Notice of Dr. Ozanne's retirement: Dr. Ozanne is retiring from Cedar Hill Spine. The last regular clinic day will be Friday, March 11th, 2022. Dr. Ozanne will be retiring on March 31st, 2022. If you have any questions at this time please contact our office at 972.229.6966.
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Welcome to our health education library. The information shared below is provided to you as an educational and informational source only and is not intended to replace a medical examination or consultation, or medical advice given to you by a physician or medical professional.

What Is Rheumatoid Arthritis?Artritis reumatoide

What Is Rheumatoid Arthritis?

Rheumatoid arthritis is a disease that affects the lining of the joints, causing pain, swelling, and stiffness. Left untreated, rheumatoid arthritis may damage joints so badly that they no longer function. This disease appears most often in young-adult to middle-age women. To diagnose rheumatoid arthritis, your doctor will ask about your health history and perform an exam. X-rays and blood tests may also be needed.

Rheumatoid arthritis affects the lining (synovium) of the joints, sometimes causing swelling.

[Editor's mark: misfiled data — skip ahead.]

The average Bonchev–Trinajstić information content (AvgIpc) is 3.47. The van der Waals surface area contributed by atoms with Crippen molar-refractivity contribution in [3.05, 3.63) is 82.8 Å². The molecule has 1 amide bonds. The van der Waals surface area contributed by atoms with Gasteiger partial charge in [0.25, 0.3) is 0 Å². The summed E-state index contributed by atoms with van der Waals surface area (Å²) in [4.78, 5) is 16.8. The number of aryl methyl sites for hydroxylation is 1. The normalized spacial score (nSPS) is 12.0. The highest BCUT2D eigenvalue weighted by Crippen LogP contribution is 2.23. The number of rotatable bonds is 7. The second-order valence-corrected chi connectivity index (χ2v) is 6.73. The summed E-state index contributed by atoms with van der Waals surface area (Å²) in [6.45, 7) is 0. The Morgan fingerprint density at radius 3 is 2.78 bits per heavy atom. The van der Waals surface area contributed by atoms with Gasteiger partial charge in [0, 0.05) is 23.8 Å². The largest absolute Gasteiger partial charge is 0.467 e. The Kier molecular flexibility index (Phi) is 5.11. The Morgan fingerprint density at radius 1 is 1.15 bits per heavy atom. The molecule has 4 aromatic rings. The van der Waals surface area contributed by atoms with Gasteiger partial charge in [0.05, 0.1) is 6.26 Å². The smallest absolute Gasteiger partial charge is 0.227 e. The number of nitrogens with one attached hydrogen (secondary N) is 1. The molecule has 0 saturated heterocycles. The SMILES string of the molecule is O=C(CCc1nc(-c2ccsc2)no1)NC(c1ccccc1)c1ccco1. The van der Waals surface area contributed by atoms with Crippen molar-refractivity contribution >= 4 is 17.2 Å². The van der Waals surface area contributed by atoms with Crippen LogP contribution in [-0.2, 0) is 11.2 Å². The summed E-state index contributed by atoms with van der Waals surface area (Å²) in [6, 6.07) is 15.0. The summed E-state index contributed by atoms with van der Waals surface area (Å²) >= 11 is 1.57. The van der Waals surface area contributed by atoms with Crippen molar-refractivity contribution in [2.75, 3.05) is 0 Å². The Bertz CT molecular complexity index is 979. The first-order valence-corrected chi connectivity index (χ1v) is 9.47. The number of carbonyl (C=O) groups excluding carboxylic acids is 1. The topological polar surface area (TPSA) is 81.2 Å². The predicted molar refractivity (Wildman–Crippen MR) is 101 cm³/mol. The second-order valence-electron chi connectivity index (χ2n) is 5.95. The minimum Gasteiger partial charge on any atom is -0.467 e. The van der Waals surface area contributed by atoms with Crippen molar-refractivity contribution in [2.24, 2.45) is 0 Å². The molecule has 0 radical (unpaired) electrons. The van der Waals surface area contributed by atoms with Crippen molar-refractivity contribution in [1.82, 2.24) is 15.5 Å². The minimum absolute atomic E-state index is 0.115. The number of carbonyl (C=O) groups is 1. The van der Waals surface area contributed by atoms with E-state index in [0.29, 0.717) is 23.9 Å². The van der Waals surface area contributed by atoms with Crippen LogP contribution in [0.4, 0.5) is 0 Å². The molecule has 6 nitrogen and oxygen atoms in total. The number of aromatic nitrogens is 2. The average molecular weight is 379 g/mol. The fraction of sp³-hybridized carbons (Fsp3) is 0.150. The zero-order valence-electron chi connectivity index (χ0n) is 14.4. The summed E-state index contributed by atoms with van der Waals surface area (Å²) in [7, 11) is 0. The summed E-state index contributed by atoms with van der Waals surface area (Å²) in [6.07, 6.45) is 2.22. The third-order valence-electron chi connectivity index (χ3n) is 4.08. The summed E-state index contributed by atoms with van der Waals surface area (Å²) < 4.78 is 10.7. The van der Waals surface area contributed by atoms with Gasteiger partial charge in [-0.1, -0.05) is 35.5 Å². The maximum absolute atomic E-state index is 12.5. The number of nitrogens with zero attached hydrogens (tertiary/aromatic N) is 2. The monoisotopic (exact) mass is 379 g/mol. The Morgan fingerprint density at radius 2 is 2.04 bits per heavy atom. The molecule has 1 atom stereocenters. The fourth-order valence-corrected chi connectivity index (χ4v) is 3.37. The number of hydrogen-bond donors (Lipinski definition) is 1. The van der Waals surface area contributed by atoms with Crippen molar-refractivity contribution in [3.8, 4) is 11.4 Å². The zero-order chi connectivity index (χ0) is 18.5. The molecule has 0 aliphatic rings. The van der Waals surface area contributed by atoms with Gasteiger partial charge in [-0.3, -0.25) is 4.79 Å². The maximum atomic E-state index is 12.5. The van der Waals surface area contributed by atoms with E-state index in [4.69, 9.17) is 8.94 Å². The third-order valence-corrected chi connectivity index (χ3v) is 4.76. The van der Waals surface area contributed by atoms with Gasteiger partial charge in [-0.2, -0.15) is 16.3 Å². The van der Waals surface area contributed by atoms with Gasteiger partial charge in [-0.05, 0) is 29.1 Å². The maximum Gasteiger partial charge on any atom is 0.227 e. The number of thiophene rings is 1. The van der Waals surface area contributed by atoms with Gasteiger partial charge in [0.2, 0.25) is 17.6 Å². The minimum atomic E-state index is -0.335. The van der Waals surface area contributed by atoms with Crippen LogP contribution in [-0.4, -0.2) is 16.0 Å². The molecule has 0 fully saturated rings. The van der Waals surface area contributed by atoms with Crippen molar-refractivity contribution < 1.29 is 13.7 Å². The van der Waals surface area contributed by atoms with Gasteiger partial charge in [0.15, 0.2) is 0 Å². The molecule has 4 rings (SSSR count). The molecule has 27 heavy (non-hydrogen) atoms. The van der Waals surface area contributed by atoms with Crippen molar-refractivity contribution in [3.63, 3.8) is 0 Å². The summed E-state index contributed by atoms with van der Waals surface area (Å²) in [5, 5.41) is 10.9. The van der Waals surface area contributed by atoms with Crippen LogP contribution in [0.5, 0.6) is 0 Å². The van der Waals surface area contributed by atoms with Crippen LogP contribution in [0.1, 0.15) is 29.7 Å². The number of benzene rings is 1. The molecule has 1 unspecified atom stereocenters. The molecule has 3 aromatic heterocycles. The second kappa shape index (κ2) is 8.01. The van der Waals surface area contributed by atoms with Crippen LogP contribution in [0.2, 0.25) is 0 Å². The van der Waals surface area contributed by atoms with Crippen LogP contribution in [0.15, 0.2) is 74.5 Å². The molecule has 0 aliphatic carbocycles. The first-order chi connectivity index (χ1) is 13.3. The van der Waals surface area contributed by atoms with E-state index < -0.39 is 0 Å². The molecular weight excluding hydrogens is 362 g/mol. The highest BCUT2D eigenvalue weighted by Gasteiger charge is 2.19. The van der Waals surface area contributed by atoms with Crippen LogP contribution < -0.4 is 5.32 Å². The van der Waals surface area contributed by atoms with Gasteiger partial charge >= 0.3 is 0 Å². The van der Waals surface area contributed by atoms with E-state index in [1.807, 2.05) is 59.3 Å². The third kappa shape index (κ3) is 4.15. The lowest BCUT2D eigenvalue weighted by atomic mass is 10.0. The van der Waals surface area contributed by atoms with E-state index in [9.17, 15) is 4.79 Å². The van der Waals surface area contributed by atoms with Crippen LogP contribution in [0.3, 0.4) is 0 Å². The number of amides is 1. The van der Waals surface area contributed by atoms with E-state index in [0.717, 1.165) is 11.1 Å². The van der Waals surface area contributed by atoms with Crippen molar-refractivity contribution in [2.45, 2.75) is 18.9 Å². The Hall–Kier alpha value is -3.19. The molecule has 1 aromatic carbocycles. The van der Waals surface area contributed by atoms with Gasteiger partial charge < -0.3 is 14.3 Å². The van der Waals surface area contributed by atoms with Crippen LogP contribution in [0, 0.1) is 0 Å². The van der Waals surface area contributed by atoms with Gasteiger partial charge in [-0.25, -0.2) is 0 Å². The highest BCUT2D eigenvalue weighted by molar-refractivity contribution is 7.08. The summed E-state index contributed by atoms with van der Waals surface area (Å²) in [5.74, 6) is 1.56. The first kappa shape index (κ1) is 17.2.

Rheumatoid arthritis can affect most joints. But people tend to feel it in their fingers and wrists. The elbows, knees, and balls of the feet are also common sites. This disease often affects the same joint on both sides of the body. Symptoms may include:

  • Tender, inflamed joints. They may look red and feel warm.

  • Stiff joints. Long periods of rest or using a joint too long or too hard can make stiffness worse.

  • Joints that have lost normal shape and motion.

  • Feeling tired all the time.

Sources of Support

Don't be afraid to seek support. If you have fears or concerns about your health, talk with your health care provider. Also talk with other people who have rheumatoid arthritis. They know what you're going through. Perhaps they can provide insight and offer new ways to cope. For more information, contact the Arthritis Foundation at 800-283-7800.

If Surgery Is Needed

For people with severe joint damage, surgery can help decrease pain and make it easier to use a joint. Joint replacement, usually of the hip or knee, is one of the most common surgeries for this condition. Other types of surgery may be done to help control problems in the hands or feet.

Date Last Reviewed: 2004-10-21T00:00:00-06:00

Date Last Modified: 2004-05-03T00:00:00-06:00